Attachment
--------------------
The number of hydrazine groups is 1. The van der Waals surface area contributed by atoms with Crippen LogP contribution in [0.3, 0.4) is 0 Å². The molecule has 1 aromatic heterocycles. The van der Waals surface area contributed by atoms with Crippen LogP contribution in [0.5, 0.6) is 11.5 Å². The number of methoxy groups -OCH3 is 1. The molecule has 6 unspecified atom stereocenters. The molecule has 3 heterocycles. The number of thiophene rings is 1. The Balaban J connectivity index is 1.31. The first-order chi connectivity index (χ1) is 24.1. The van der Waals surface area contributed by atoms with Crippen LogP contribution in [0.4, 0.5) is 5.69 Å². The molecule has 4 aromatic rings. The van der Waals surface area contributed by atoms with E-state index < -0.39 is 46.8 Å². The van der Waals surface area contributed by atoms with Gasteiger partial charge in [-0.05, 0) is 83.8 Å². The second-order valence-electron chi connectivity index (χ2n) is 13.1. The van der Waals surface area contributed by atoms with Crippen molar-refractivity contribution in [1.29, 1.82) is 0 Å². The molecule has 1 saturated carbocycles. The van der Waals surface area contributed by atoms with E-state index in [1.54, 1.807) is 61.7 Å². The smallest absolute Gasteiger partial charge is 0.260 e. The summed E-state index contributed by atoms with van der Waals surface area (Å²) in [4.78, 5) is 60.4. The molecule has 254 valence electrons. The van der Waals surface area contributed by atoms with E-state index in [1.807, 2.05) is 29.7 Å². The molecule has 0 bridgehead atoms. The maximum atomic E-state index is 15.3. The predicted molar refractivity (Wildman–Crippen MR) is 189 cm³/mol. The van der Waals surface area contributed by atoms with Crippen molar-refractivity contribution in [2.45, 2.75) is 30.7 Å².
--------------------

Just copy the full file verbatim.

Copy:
The number of hydrazine groups is 1. The van der Waals surface area contributed by atoms with Crippen LogP contribution in [0.3, 0.4) is 0 Å². The molecule has 1 aromatic heterocycles. The van der Waals surface area contributed by atoms with Crippen LogP contribution in [0.5, 0.6) is 11.5 Å². The number of methoxy groups -OCH3 is 1. The molecule has 6 unspecified atom stereocenters. The molecule has 3 heterocycles. The number of thiophene rings is 1. The Balaban J connectivity index is 1.31. The first-order chi connectivity index (χ1) is 24.1. The van der Waals surface area contributed by atoms with Crippen LogP contribution in [0.4, 0.5) is 5.69 Å². The molecule has 4 aromatic rings. The van der Waals surface area contributed by atoms with E-state index < -0.39 is 46.8 Å². The van der Waals surface area contributed by atoms with Gasteiger partial charge in [-0.05, 0) is 83.8 Å². The second-order valence-electron chi connectivity index (χ2n) is 13.1. The van der Waals surface area contributed by atoms with Crippen molar-refractivity contribution in [1.29, 1.82) is 0 Å². The molecule has 1 saturated carbocycles. The van der Waals surface area contributed by atoms with E-state index in [1.54, 1.807) is 61.7 Å². The smallest absolute Gasteiger partial charge is 0.260 e. The summed E-state index contributed by atoms with van der Waals surface area (Å²) in [4.78, 5) is 60.4. The molecule has 254 valence electrons. The van der Waals surface area contributed by atoms with E-state index in [1.807, 2.05) is 29.7 Å². The molecule has 0 bridgehead atoms. The maximum atomic E-state index is 15.3. The predicted molar refractivity (Wildman–Crippen MR) is 189 cm³/mol. The van der Waals surface area contributed by atoms with Crippen molar-refractivity contribution in [2.45, 2.75) is 30.7 Å².